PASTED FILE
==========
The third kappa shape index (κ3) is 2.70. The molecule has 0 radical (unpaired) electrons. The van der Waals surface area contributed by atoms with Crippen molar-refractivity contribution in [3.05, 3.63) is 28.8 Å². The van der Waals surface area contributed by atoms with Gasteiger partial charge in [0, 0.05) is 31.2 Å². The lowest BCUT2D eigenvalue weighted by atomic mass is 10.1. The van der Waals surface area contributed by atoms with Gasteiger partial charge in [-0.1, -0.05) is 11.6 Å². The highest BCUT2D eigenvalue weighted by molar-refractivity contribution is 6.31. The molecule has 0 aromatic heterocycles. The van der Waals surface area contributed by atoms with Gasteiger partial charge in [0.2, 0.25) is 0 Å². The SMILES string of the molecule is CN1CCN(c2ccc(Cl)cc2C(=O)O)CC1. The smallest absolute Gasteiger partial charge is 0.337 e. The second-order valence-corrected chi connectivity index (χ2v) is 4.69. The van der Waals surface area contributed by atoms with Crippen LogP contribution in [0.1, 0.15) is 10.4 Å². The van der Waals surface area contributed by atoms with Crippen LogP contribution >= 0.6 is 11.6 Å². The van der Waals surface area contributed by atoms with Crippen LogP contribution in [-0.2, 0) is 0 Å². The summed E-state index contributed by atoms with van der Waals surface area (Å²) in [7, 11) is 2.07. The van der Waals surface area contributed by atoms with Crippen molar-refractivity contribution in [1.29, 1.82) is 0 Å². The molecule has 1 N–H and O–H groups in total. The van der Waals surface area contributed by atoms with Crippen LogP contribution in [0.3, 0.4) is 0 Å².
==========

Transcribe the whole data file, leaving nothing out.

The third kappa shape index (κ3) is 2.70. The molecule has 0 radical (unpaired) electrons. The van der Waals surface area contributed by atoms with Crippen molar-refractivity contribution in [3.05, 3.63) is 28.8 Å². The van der Waals surface area contributed by atoms with Gasteiger partial charge in [0, 0.05) is 31.2 Å². The lowest BCUT2D eigenvalue weighted by atomic mass is 10.1. The van der Waals surface area contributed by atoms with Gasteiger partial charge in [-0.1, -0.05) is 11.6 Å². The highest BCUT2D eigenvalue weighted by molar-refractivity contribution is 6.31. The molecule has 0 aromatic heterocycles. The van der Waals surface area contributed by atoms with Gasteiger partial charge in [0.2, 0.25) is 0 Å². The SMILES string of the molecule is CN1CCN(c2ccc(Cl)cc2C(=O)O)CC1. The smallest absolute Gasteiger partial charge is 0.337 e. The second-order valence-corrected chi connectivity index (χ2v) is 4.69. The van der Waals surface area contributed by atoms with Crippen LogP contribution in [0.1, 0.15) is 10.4 Å². The van der Waals surface area contributed by atoms with Crippen LogP contribution >= 0.6 is 11.6 Å². The van der Waals surface area contributed by atoms with Crippen LogP contribution in [-0.2, 0) is 0 Å². The summed E-state index contributed by atoms with van der Waals surface area (Å²) in [7, 11) is 2.07. The van der Waals surface area contributed by atoms with Crippen molar-refractivity contribution in [1.29, 1.82) is 0 Å². The molecule has 1 N–H and O–H groups in total. The van der Waals surface area contributed by atoms with Crippen LogP contribution in [0.3, 0.4) is 0 Å².